There isn’t much to pack for this trip. It’s less than a week, and so I grab a few things on the way out. I have plenty of room, I think to myself. A book? Ha ha ha, I laugh, I’ll take two!
I check in with United and then learn the terrible truth: my ticket allows for only one “personal item.” No overhead baggage allowed.
I step away from the counter and take inventory, and I realize that were I to check a bag as luggage I’d be checking like half a bag. Had I left the books and a few other such items, I would have easily managed walking on the plane with nothing more than a “personal item.”
I decide that I’ll make it work. I’ll slam, cram, or otherwise stuff my stuff and take my chances. It is risky, I’m told, because if they deem that my “personal item” is actually a “carry on” then they will — oh yes they will — charge me the checked baggage fee and on top of that add another fee (the “just for spite” fee).
So I go to the restroom and take all of my clothes out and put them on. Then I stuff my pockets full, mostly with fruit and snacks and whatever else, then I get in line. I carry the two books in my hand, to make the backpack look even smaller, and I put my tickets in one of the books (the books I so foolishly had brought and now fully and absolutely regret bringing), the better to appear as though I’m just one of those careful kind of guys who doesn’t want to wrinkle his ticket. You know, the kind of guy who would never try to pass off a “carry-on” as a “personal item.”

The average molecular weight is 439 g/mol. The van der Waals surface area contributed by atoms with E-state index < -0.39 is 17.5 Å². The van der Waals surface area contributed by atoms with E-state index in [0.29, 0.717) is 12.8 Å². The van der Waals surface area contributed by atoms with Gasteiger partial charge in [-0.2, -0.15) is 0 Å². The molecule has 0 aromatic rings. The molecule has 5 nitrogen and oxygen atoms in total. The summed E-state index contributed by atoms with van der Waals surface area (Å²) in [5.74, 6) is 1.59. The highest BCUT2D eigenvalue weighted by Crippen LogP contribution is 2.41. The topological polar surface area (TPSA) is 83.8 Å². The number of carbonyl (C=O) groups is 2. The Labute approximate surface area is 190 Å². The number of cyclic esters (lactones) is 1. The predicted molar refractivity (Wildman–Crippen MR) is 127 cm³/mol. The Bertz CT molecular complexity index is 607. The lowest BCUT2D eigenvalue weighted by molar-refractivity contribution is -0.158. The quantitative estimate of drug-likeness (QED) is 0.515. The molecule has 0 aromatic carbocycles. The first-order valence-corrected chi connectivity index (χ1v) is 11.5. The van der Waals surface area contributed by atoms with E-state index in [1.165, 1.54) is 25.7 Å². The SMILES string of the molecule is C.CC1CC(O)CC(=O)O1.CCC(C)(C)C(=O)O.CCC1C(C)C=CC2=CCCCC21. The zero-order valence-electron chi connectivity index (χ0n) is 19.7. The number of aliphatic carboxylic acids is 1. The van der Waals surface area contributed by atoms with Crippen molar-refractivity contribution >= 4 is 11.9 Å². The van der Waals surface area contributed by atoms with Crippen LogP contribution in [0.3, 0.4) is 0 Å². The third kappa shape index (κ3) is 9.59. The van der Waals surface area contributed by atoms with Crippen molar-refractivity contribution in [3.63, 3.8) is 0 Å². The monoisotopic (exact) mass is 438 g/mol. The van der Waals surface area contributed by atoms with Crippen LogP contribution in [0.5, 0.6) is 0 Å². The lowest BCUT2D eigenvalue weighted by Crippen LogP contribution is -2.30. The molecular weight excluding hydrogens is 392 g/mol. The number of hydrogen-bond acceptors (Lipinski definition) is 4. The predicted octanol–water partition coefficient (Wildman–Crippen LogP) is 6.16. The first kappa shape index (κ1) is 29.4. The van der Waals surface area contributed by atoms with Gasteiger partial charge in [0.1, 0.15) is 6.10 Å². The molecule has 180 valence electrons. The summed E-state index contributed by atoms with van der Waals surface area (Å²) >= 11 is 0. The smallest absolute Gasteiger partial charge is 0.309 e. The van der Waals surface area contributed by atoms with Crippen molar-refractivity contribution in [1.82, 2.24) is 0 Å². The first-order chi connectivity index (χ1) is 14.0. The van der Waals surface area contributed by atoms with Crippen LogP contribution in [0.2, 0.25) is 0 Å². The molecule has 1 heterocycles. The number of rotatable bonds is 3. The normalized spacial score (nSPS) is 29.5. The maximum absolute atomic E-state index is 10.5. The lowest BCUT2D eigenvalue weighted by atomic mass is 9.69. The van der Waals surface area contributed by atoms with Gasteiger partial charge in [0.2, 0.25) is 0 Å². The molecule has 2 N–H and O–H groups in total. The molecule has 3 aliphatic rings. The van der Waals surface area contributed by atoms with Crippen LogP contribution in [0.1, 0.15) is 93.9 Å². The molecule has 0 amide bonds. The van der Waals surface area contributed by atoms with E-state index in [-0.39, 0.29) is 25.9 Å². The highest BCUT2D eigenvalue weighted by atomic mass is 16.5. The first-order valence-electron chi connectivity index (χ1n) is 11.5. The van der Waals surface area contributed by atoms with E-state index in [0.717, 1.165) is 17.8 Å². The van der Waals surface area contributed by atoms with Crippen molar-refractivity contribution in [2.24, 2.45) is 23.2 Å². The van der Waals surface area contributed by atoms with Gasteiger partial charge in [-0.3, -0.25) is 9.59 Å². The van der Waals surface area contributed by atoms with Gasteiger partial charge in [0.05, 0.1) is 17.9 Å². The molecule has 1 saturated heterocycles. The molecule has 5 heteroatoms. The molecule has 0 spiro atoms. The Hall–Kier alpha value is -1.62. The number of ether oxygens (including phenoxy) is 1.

When it’s my turn, the lady scans my ticket then looks at my backpack and hesitates. She says “Uhm” and kind of draws it out, weighing in her mind whether or not to make me pay n and all the hassle that this entails. It’s a long moment, at least for me, but finally she sighs and hands me back my scanned ticket.
I’m in. No fees. I win, but only kind-of sort-of, because in truth my problems are just warming up. Well, it would be more accurate to say that I’m warming up, because by the time I step onto the plane I’m feeling the great, man, sweating beneath the five layers I’m wearing. Walking onto the plane I feel like I’m exploring another level in Dante’s inferno.
Somehow I managed to squeeze my skinny ass into the narrow seat, then I gulp at my water bottle for a few, long and beautiful seconds. I pause and tilt my head up to the air stream, but it’s more like a trickle than a stream, no matter how many times I twist the knoby thing, but so be it — I’m desperate for whatever I can get of the fresh cool air.
Then I scan the faces around me, as I work at shedding all of these extra layers. Everyone on the plane has a grim expression, even the flight attendants. Everyone is talking about how hot it is, and this from folks who are wearing short sleeved shirts.
The guy next to me tells me not to say anything or “you’ll get a beat down.”
“What? Sorry, did you say a beat down?”
This is United, he says, smiling, where a passenger can get beat up.
“Ah yes, ” I say, I think I remember hearing something about that, something about a passenger getting beat up, but I can’t entirely recall.
“Damn, ” I say, “flying United feels a little like being in a strange and sketchy neighborhood.”
The guy laughs and I settle in. It’s a red eye flight, and I took half of a sleeping pill. I take the other half, hoping to knock myself out for the five hour flight.